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AIMS takes coral bleaching to task

AIMS takes coral bleaching to task


This past week, as field observations and aerial surveys of severe bleaching poured in from Cairns north to Torres Strait, the Great Barrier Reef Marine Park Authority (GBRMPA) lifted its response to “level 3” –GBRMPA’s highest level of incident response.

Scientists from the Australian Institute of Marine Science (AIMS) are assessing the extent and severity of bleaching on the Great Barrier Reef (GBR) as part of the coordinated response by the National Coral Bleaching Taskforce.  Drawing together ten research institutions across Australia, the Taskforce extends the monitoring capability of any one institution to efficiently and effectively document bleaching across as many individual reefs as possible.

In addition to field surveys and reef monitoring, AIMS scientists have seized the opportunity to advance the organisation’s long-term research goals to address fundamental questions about coral thermal tolerance. Using a combination of field surveys, tagging of individual coral colonies and high-end laboratory analyses of coral health they seek to uncover new insights about corals ability to adapt and evolve in warming oceans.

“This widespread bleaching event provides a significant opportunity to improve our understanding of how GBR corals respond to heat stress. It allows us to explore why some corals and some reefs bleach, while others do not. This information is critical to enable informed decisions about the management of the GBR under future climate change conditions,” explains the AIMS Project Leader for Bleaching Response, Dr Neal Cantin.

AIMS has allocated significant resources to documenting the spatial extent of coral bleaching in the GBR and to bleaching research activities that are particularly focussed on:

  • Extensive deployment of data loggers to measure environmental information on temperature, light, salinity, tidal flux and flow in different reef habitats;
  • Pre and post-bleaching ecological surveys to assess the severity of bleaching and the extent of recovery of coral communities to identify heat-tolerant and heat-sensitive coral species;
  • Tagging of individual coral colonies from a range of species to document bleaching sensitivity, rates of recovery and mortality over the following months; and
  • Sampling of coral colonies to identify biological and molecular indicators of sensitivity and tolerance.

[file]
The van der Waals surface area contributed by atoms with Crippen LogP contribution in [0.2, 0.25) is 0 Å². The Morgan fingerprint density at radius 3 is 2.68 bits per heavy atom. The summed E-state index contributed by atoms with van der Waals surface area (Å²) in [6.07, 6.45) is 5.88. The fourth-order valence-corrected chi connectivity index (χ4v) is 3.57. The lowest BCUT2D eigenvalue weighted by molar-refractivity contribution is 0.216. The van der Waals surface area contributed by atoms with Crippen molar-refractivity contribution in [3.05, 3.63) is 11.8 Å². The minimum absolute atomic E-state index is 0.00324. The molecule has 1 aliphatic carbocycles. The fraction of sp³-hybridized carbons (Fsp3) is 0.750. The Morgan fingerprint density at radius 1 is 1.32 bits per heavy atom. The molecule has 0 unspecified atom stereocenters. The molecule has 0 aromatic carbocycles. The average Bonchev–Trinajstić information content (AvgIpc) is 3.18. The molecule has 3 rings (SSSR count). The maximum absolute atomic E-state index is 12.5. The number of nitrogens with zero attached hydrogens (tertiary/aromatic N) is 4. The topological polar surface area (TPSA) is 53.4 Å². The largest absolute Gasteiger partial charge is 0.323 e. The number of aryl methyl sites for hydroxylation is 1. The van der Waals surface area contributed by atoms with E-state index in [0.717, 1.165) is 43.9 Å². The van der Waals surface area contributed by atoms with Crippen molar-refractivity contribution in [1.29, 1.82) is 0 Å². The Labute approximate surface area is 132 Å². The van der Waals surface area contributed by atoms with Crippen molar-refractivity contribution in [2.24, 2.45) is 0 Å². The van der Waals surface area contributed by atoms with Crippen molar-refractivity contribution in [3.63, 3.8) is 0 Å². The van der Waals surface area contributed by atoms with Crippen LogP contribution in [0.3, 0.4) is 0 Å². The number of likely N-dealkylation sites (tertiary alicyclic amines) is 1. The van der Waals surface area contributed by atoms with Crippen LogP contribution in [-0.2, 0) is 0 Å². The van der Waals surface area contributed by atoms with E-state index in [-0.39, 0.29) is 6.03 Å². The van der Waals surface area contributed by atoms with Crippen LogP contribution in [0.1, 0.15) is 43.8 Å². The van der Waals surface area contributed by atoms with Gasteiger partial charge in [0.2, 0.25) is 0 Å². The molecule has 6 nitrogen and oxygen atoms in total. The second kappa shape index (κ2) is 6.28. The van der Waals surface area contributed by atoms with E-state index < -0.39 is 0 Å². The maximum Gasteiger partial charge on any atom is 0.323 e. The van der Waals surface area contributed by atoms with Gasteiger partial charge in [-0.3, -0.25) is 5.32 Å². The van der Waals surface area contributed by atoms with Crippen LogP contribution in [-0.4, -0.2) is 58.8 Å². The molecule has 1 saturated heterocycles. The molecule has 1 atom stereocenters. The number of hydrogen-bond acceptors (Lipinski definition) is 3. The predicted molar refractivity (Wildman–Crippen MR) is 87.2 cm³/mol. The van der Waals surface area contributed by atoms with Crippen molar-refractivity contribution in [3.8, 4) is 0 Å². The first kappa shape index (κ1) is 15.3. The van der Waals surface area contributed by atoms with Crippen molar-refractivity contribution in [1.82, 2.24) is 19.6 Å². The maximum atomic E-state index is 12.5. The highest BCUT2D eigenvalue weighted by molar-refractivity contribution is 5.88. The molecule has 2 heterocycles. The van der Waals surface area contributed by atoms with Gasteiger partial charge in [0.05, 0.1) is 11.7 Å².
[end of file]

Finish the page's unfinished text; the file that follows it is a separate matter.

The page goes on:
AIMS’ long-term coral monitoring program has established a continuous 30-year record of change in reef communities across the vast expanse of the GBR. This extended view allows researchers to put the current severe bleaching event into the context of other cumulative pressures on the reef, including past bleaching events (1998 and 2002). To advise government and management agencies, it is important to understand how reefs respond to various pressures, and how this varies over time and from place to place. Ongoing efforts by AIMS scientists will document the damage from the current bleaching event in the context of other pressures facing the reef, including the rates and mechanisms of reef recovery.

Related stories:

23 June 2016: Limiting global warming to save coral reefs

20 May 2016: AIMS northwest Australian coral bleaching update

29 April 2016: AIMS GBR bleaching monitoring update

05 April 2016: Western Australian reefs feel the heat from global bleaching event

05 April 2016: Condition of Great Barrier Reef corals before the mass bleaching event in 2016

14 March 2016: National Coral Bleaching Taskforce puts plan into effect as bleaching intensifies

01 March 2016: National Coral Bleaching Taskforce keeping a close watch on the reef

16 February 2016: Summer isn't over yet for predicted coral bleaching events

13 October 2015: Early warning signs of widespread coral bleaching

For media enquiries:

Steve Clarke - Communication Manager Australian Institute of Marine Science
Tel: +61 7 4753 4264
Mob: +61 (0) 419 668 497
s.clarke@aims.gov.au

Acropora species starting to bleach at Davies Reef, Central GBR in February. Image: Neal Cantin, AIMS

Acropora species starting to bleach at Davies Reef, Central GBR in February. Image: Neal Cantin, AIMS

A hermit crab shelters inside bleached coral at Lizard Island. Image: Greg Torda

A hermit crab shelters inside bleached coral at Lizard Island. Image: Greg Torda

Coral bleaching occurs when the colony's symbiotic algae leave their host during periods of stress, including heat. Image: AIMS

Coral bleaching occurs when the colony's symbiotic algae leave their host during periods of stress, including heat. Image: AIMS